After long lines marred a soccer game between the USA and Guatemala earlier this month, operators of the Nissan Stadium – home to the NFL’s Tennessee Titans – have pledged measures to improve the venue’s entry process.
As reported by John Glennon at The Tennessean, the Titans’ head of facilities and game-day operations, Bob Flynn, detailed plans to increase the number of entries through the stadium’s gates and to ramp up numbers of security personnel working on the gates.
“We’re upgrading everything we can – instead of 90 (entries), we’re going to try to push it to 115 or 120,” Flynn said. “We’re going to have more of those open than we’ve ever had open.
“We still only have 10 gates. I can’t create 12 gates, but we’re having more chutes to get through there, which means there will be more wanders and scanners there as well.”
Long lines at the stadium entry, concession queues and bag reclaim had drawn significant criticism for the event, which attracted a crowd of 44,853 to the game on July 3.
“From the standpoint of 45,000 soccer fans in here – which is 16,000 more than we’ve ever had – it was a great night,” Flynn said. “And US soccer wants to come back here again, which is a good thing.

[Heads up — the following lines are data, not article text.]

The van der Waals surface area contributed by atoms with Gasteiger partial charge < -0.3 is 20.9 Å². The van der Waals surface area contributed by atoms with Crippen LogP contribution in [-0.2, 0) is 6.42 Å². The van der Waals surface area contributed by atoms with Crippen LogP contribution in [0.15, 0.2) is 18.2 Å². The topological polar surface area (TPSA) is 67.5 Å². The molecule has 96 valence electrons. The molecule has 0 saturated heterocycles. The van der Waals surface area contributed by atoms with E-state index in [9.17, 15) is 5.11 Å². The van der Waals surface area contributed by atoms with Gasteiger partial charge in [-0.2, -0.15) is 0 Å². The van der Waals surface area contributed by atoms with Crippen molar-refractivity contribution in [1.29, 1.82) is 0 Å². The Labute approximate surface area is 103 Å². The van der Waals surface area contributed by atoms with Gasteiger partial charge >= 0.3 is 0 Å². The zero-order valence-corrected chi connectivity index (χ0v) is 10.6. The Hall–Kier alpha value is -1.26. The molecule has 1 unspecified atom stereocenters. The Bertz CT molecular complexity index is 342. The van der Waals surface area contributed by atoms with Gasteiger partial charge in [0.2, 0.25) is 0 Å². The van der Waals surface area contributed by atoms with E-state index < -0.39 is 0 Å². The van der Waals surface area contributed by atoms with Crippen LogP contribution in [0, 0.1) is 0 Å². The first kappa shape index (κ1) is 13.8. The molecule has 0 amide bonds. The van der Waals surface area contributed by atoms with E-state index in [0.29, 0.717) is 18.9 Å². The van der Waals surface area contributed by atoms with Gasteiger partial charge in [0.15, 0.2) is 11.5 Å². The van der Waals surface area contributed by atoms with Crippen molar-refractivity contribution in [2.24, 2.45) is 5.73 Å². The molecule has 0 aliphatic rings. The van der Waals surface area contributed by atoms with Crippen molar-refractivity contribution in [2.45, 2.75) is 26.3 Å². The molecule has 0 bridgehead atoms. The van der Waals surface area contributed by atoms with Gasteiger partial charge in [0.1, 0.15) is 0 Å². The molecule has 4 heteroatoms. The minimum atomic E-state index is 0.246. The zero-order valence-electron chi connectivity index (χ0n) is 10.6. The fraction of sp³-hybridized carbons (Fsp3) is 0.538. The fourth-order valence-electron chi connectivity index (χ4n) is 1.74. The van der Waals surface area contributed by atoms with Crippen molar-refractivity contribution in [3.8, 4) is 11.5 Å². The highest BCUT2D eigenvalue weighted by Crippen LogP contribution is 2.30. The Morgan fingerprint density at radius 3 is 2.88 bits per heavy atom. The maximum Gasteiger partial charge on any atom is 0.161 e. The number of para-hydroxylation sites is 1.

“But from my standpoint, I left not feeling good about it because I saw the lines. It’s not what we wanted. I wanted people to come in here, to cheer on the game and enjoy the night and not walk away saying, ‘Hey, that was a great night, but the lines were terrible’.”
Flynn went on to explain that a major contributing factor to the concession-stand lines was that a significant number of contracted workers – approximately 100 of 300 hired for Aramark, the stadium’s concessionaire company – did not show up to work that night as expected.
“It’s a killer when you have a third of your prospective staff not make it,” Flynn said. “That’s what resulted in all the lines. That’s your result. Instead of being fully staffed at all your concession stands, we weren’t and it was not a good experience for our guests.”
Flynn said the Titans have no plans to cut ties with Aramark, which became the organization’s official food-and-beverage concessionaire in April of 2014.
“We have confidence in them,” Flynn said. “They did a good job at the CMAs and at the Rolling Stones. We didn’t have any issues there. So we believe it just didn’t work [at the soccer game]. But we have confidence they’re going to get it right.
“I don’t want you to think we’re taking it lightly, though, that it didn’t work on one night. Because we want every night to be the right night.”